25% Off Premium Shoes
Do you want affordable shoes that actually last?
We have teamed up with Kennedy Parker Shoes to offer readers of this blog
25% off their full range!

What age does your beard go grey? [SOLVED]

It is something that we all worry about – when will my beard go grey. I am a 35-year-old man and in the last couple of years, I have noticed my grey hairs coming in just below my sideburns on my cheeks. So, it’s clear that for some people it starts at about the age of 33. But what does the science say? Can you stop your beard from growing grey? And is there any benefit to having a grey beard? In this article, we are going to cover the age beards go grey and all of the things you can do about it.

In a study published in 2012, the prevalence of grey hairs on the body was: 51.5% of people had grey hair in their 30s, 81.18% of respondents had grey hair in their 40s, and 95.3% of people had grey hair in their 50s. Therefore, you are about 50% likely to get grey hairs in your 30s which increases significantly as you enter your 40s and beyond.

The study looked at a total of 522 men and 480 women recruited between the ages of 12 and 91 years old. Clearly, this doesn’t specifically look at beard hair is going grey, but I think it is still a good indication of the age that you can expect to find grey beard hairs.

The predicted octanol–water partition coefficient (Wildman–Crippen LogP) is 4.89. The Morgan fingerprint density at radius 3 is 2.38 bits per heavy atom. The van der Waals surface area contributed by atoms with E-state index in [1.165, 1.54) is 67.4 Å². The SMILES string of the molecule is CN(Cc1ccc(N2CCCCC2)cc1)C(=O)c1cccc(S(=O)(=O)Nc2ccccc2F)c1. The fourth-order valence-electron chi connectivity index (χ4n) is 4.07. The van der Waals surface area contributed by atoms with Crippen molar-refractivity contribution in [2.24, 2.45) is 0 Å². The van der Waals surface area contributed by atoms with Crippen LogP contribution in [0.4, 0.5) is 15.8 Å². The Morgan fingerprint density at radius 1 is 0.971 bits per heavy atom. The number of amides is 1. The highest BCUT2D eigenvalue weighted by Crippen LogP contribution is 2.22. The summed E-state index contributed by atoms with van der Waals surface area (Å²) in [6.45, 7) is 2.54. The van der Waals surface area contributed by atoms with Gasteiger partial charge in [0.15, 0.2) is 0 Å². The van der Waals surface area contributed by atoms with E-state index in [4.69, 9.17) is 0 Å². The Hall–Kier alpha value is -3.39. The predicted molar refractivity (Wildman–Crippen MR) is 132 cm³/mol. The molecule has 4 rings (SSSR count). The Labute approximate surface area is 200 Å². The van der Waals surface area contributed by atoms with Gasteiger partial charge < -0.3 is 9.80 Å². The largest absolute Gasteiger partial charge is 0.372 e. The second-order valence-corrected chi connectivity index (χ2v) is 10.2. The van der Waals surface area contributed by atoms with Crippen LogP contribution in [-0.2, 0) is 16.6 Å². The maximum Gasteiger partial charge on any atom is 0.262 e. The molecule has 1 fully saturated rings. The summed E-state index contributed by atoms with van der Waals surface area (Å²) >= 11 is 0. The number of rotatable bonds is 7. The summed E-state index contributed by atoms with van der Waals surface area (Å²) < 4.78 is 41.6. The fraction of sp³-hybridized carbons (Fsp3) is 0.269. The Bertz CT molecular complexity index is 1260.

Grey hair in beard at 35 – my experience

I have always had very dark hair. The hair on my head (when I had it) was dark brown and my beard has always been a collection of dark brown, black and orange hairs.

When I was about 30 years old, I think I noticed my first hair. I was convinced that it was just the symptom of a well-conditioned and nourished beard and that it was purely the light reflecting off the surface of my beard.

However, this fantasy was short lived when I realised that my beard hair was actually going grey. Since the age of about 33 to 35 there was no denying that my beard was going grey.

I first noticed it on the sides of my beard just under my sideburns. My plan is to just let my beard grow grey however it wishes to turn colour. At the moment, I have no plans to die my beard but that may change as I get older.

Other interesting science about beards